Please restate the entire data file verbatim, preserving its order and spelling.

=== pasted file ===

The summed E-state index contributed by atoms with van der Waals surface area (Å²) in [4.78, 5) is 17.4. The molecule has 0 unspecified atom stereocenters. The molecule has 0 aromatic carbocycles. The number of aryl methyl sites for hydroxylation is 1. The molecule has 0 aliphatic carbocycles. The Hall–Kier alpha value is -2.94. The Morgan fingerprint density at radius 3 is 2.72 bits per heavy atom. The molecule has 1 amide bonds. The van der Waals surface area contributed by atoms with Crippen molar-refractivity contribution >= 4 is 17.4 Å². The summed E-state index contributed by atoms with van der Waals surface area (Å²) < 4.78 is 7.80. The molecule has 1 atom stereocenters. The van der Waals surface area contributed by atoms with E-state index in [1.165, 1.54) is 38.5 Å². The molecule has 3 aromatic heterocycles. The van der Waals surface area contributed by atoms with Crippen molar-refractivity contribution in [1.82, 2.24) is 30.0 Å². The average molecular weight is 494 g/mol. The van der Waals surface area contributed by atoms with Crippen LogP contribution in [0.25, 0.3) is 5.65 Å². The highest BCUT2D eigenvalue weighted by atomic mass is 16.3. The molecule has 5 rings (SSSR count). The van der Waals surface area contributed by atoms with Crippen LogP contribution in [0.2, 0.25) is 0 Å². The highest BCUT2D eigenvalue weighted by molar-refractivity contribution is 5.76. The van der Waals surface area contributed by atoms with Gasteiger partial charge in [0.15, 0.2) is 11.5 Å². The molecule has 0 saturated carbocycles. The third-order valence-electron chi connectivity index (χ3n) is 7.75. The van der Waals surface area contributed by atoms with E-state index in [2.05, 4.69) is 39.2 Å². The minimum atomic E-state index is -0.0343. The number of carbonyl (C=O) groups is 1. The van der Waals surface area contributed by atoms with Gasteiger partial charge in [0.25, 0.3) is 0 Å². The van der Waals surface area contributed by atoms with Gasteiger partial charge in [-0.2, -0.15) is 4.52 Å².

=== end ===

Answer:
The summed E-state index contributed by atoms with van der Waals surface area (Å²) in [4.78, 5) is 17.4. The molecule has 0 unspecified atom stereocenters. The molecule has 0 aromatic carbocycles. The number of aryl methyl sites for hydroxylation is 1. The molecule has 0 aliphatic carbocycles. The Hall–Kier alpha value is -2.94. The Morgan fingerprint density at radius 3 is 2.72 bits per heavy atom. The molecule has 1 amide bonds. The van der Waals surface area contributed by atoms with Crippen molar-refractivity contribution >= 4 is 17.4 Å². The summed E-state index contributed by atoms with van der Waals surface area (Å²) < 4.78 is 7.80. The molecule has 1 atom stereocenters. The van der Waals surface area contributed by atoms with E-state index in [1.165, 1.54) is 38.5 Å². The molecule has 3 aromatic heterocycles. The van der Waals surface area contributed by atoms with Crippen molar-refractivity contribution in [1.82, 2.24) is 30.0 Å². The average molecular weight is 494 g/mol. The van der Waals surface area contributed by atoms with Crippen LogP contribution in [0.25, 0.3) is 5.65 Å². The highest BCUT2D eigenvalue weighted by atomic mass is 16.3. The molecule has 5 rings (SSSR count). The van der Waals surface area contributed by atoms with Crippen LogP contribution in [0.2, 0.25) is 0 Å². The highest BCUT2D eigenvalue weighted by molar-refractivity contribution is 5.76. The van der Waals surface area contributed by atoms with Gasteiger partial charge in [0.15, 0.2) is 11.5 Å². The molecule has 0 saturated carbocycles. The third-order valence-electron chi connectivity index (χ3n) is 7.75. The van der Waals surface area contributed by atoms with E-state index in [2.05, 4.69) is 39.2 Å². The minimum atomic E-state index is -0.0343. The number of carbonyl (C=O) groups is 1. The van der Waals surface area contributed by atoms with Gasteiger partial charge in [0.25, 0.3) is 0 Å². The van der Waals surface area contributed by atoms with Gasteiger partial charge in [-0.2, -0.15) is 4.52 Å².